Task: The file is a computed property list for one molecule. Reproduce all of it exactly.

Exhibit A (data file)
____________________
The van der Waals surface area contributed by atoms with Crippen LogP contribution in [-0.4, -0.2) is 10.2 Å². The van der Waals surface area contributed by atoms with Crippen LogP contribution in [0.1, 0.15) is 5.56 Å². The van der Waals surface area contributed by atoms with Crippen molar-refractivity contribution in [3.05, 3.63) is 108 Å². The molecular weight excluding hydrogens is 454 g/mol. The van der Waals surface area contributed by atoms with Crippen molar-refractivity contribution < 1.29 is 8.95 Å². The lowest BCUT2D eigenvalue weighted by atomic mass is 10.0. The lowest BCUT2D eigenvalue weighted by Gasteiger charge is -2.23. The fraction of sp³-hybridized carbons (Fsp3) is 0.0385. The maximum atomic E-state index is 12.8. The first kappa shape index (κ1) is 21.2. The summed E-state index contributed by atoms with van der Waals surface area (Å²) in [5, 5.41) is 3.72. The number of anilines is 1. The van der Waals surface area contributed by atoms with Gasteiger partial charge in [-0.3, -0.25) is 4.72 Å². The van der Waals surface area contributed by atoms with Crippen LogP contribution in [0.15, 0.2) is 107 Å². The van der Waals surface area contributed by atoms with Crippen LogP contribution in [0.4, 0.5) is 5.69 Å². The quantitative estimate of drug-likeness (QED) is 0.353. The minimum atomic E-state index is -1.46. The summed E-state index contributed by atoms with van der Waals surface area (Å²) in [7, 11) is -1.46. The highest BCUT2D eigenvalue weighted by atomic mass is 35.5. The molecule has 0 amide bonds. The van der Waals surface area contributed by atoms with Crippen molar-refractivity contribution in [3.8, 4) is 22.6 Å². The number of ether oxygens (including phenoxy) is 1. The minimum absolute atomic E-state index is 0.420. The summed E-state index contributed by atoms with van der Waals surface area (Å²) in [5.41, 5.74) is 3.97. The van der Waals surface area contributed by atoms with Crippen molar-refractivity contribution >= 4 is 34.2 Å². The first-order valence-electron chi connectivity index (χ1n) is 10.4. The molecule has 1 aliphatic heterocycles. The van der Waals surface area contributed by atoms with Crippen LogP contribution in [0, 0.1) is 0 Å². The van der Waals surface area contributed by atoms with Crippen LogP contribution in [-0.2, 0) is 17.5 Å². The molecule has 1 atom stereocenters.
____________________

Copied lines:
The van der Waals surface area contributed by atoms with Crippen LogP contribution in [-0.4, -0.2) is 10.2 Å². The van der Waals surface area contributed by atoms with Crippen LogP contribution in [0.1, 0.15) is 5.56 Å². The van der Waals surface area contributed by atoms with Crippen molar-refractivity contribution in [3.05, 3.63) is 108 Å². The molecular weight excluding hydrogens is 454 g/mol. The van der Waals surface area contributed by atoms with Crippen molar-refractivity contribution < 1.29 is 8.95 Å². The lowest BCUT2D eigenvalue weighted by atomic mass is 10.0. The lowest BCUT2D eigenvalue weighted by Gasteiger charge is -2.23. The fraction of sp³-hybridized carbons (Fsp3) is 0.0385. The maximum atomic E-state index is 12.8. The first kappa shape index (κ1) is 21.2. The summed E-state index contributed by atoms with van der Waals surface area (Å²) in [5, 5.41) is 3.72. The number of anilines is 1. The van der Waals surface area contributed by atoms with Gasteiger partial charge in [-0.3, -0.25) is 4.72 Å². The van der Waals surface area contributed by atoms with Crippen LogP contribution in [0.15, 0.2) is 107 Å². The van der Waals surface area contributed by atoms with Crippen LogP contribution in [0.4, 0.5) is 5.69 Å². The quantitative estimate of drug-likeness (QED) is 0.353. The minimum atomic E-state index is -1.46. The summed E-state index contributed by atoms with van der Waals surface area (Å²) in [7, 11) is -1.46. The highest BCUT2D eigenvalue weighted by atomic mass is 35.5. The molecule has 0 amide bonds. The van der Waals surface area contributed by atoms with Crippen molar-refractivity contribution in [3.8, 4) is 22.6 Å². The number of ether oxygens (including phenoxy) is 1. The minimum absolute atomic E-state index is 0.420. The summed E-state index contributed by atoms with van der Waals surface area (Å²) in [5.41, 5.74) is 3.97. The van der Waals surface area contributed by atoms with Crippen molar-refractivity contribution >= 4 is 34.2 Å². The first-order valence-electron chi connectivity index (χ1n) is 10.4. The molecule has 1 aliphatic heterocycles. The van der Waals surface area contributed by atoms with Crippen LogP contribution in [0, 0.1) is 0 Å². The van der Waals surface area contributed by atoms with Crippen LogP contribution in [-0.2, 0) is 17.5 Å². The molecule has 1 atom stereocenters.